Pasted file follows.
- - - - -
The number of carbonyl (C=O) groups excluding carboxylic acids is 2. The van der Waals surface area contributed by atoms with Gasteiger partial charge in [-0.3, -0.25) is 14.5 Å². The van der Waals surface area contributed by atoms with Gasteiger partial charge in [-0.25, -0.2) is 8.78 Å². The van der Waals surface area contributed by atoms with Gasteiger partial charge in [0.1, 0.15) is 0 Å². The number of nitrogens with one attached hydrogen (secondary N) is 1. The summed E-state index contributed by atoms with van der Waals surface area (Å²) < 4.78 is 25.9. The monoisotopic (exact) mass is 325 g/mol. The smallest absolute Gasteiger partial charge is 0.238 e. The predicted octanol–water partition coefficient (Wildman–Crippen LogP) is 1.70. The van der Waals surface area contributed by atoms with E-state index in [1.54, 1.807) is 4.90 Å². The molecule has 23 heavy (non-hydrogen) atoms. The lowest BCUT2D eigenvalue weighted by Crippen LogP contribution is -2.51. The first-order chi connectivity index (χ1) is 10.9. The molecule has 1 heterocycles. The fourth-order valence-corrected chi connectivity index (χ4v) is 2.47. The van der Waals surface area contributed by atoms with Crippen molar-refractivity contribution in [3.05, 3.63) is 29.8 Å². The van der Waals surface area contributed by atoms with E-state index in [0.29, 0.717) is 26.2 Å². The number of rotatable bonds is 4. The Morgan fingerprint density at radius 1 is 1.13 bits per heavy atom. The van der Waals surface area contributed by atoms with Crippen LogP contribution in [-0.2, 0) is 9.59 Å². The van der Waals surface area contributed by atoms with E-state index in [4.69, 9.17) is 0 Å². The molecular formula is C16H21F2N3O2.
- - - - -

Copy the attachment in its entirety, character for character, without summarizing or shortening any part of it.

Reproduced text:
The number of carbonyl (C=O) groups excluding carboxylic acids is 2. The van der Waals surface area contributed by atoms with Gasteiger partial charge in [-0.3, -0.25) is 14.5 Å². The van der Waals surface area contributed by atoms with Gasteiger partial charge in [-0.25, -0.2) is 8.78 Å². The van der Waals surface area contributed by atoms with Gasteiger partial charge in [0.1, 0.15) is 0 Å². The number of nitrogens with one attached hydrogen (secondary N) is 1. The summed E-state index contributed by atoms with van der Waals surface area (Å²) < 4.78 is 25.9. The monoisotopic (exact) mass is 325 g/mol. The smallest absolute Gasteiger partial charge is 0.238 e. The predicted octanol–water partition coefficient (Wildman–Crippen LogP) is 1.70. The van der Waals surface area contributed by atoms with E-state index in [1.54, 1.807) is 4.90 Å². The molecule has 23 heavy (non-hydrogen) atoms. The lowest BCUT2D eigenvalue weighted by Crippen LogP contribution is -2.51. The first-order chi connectivity index (χ1) is 10.9. The molecule has 1 heterocycles. The fourth-order valence-corrected chi connectivity index (χ4v) is 2.47. The van der Waals surface area contributed by atoms with Crippen molar-refractivity contribution in [3.05, 3.63) is 29.8 Å². The van der Waals surface area contributed by atoms with E-state index in [0.29, 0.717) is 26.2 Å². The number of rotatable bonds is 4. The Morgan fingerprint density at radius 1 is 1.13 bits per heavy atom. The van der Waals surface area contributed by atoms with Crippen LogP contribution in [-0.2, 0) is 9.59 Å². The van der Waals surface area contributed by atoms with E-state index in [4.69, 9.17) is 0 Å². The molecular formula is C16H21F2N3O2.